To mark the start of the academic year, on 3rd October, in the Great Hall of Karolinum, Charles University Rector Milena Králíčková met with representatives of Ukrainian freemovers, whom we have been preparing for their studies during the summer months. 250 freemovers from war-affected Ukraine, from almost all seventeen faculties of Charles University, took intensive Czech language courses.
In a short period of time, Prague Study Centre, led by Petra Landergott Kalvínská, created special courses tailored to the type of faculty and programme for Ukrainian freemovers. "I am very happy that the Institute for Language and Preparatory Studies has been very strongly involved in helping Ukraine since the beginning of this year and has opened its classrooms and heart to you, who have come to us," said Charles University Rector Milena Králíčková at the beginning of the meeting.
In her speech, the Rector expressed her great joy at the successful study of Czech by Ukrainian freemovers, which is evidenced by the results of the admission procedure to study programmes. She emphasized that Charles University is trying to help Ukraine not only by educating students, but also accepted Ukrainian academics to its faculties and, together with four Ukrainian universities, it has succeeded in initiating the creation of the so-called Eastern Partnership University Cluster, to which it invited universities in Heidelberg, Milan, Warsaw, Cologne, and Vienna.
Photo: René Volfík, ILPS CU
Dear colleagues, dear ILPS Director,
it is an honour and a joy that we can meet here in our historic Karolinum. I am very glad that the Institute for Language and Preparatory Studies has been strongly involved in helping Ukraine since the beginning of this year and has opened its classrooms and often its heart to you, who have come to the Czech Republic. I am very happy about your academic success; I closely followed the admission process to study programmes and I have a good feeling about the numbers that were behind the successful admission to a whole range of faculties at Charles University. Each of your stories is unique and means a lot to me personally. I am happy that Charles University could also open its doors and heart and allow me to welcome you to the University with this act.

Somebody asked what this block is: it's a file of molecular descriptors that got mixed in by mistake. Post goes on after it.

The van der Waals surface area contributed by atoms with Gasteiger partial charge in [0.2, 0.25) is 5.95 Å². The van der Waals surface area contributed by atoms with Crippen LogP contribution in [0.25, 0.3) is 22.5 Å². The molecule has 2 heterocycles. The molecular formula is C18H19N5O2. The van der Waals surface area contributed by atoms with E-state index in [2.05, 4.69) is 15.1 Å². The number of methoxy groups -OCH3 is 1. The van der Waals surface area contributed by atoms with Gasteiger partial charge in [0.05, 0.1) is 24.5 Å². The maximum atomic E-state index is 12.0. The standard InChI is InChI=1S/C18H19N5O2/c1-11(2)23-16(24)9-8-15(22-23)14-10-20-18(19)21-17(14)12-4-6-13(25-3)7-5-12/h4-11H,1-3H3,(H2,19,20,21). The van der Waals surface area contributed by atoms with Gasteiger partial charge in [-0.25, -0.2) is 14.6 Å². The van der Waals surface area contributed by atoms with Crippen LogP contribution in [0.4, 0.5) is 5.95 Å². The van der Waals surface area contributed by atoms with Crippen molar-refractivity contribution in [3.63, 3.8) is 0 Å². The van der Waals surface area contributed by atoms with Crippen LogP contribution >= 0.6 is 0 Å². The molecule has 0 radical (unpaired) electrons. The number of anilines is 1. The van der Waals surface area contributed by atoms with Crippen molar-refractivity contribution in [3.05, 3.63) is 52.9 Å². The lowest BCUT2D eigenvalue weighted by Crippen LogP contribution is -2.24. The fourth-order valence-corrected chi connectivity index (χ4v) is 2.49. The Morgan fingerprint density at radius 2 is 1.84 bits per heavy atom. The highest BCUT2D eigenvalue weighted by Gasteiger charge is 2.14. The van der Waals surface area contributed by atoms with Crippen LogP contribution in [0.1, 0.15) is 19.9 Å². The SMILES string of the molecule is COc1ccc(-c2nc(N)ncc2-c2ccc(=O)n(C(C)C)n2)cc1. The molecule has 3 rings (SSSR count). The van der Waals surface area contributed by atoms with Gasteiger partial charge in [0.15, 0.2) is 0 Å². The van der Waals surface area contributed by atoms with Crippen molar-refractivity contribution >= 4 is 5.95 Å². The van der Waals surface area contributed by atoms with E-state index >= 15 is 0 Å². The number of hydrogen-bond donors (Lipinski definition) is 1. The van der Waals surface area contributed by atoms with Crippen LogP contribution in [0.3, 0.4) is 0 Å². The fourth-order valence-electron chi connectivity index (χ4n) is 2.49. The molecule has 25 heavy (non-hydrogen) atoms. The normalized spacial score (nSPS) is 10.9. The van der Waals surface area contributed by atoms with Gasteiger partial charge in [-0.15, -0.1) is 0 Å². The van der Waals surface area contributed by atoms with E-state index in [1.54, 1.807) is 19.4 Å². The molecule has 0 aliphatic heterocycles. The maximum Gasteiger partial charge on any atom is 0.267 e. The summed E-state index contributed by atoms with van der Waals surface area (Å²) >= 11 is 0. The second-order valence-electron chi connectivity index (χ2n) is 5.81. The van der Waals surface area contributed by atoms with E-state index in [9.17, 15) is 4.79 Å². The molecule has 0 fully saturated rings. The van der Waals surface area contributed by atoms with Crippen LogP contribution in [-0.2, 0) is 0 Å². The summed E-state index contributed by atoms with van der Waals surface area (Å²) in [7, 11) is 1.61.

In addition to the help directed at students, I would like it to be known that we are also trying to help academics who come from Ukraine and currently most of them are already working in most of our seventeen faculties. We are also connected with four Ukrainian universities, with whom we are trying to start cooperation in Ukraine. That is, so that our teams cooperate with a Ukrainian university that sometimes needs help with education or wants to establish new research activities. Specifically, they are Taras Shevchenko Kyiv National University in Kyiv, Lviv University, Uzhgorod National University, and Dnipro University. These are universities with which we are in very active contact and we often connect with the rectors via video conference. It is for these universities that we created the so-called Eastern Partnership University Cluster; we also invited universities in Heidelberg, Milan, Warsaw, Cologne, and Vienna to cooperate. We are happy to help Ukrainian universities, we want to show that we are on their side.
At the end of my speech, I would like to wish that you study well at Charles University, so that you can use all the experience, skills, and knowledge that you learn and acquire here. I would very much like you to remember your days at Charles University with a warm feeling in your heart, despite everything that is happening in your home country. I have my fingers crossed for you and I wish you very much that you can return home, to a country that will be free and will be part of Europe. I wish you, but also your families and everyone who stayed at home, a lot of health and strength and that you can be reunited. I look forward to our meetings within the academic community of Charles University.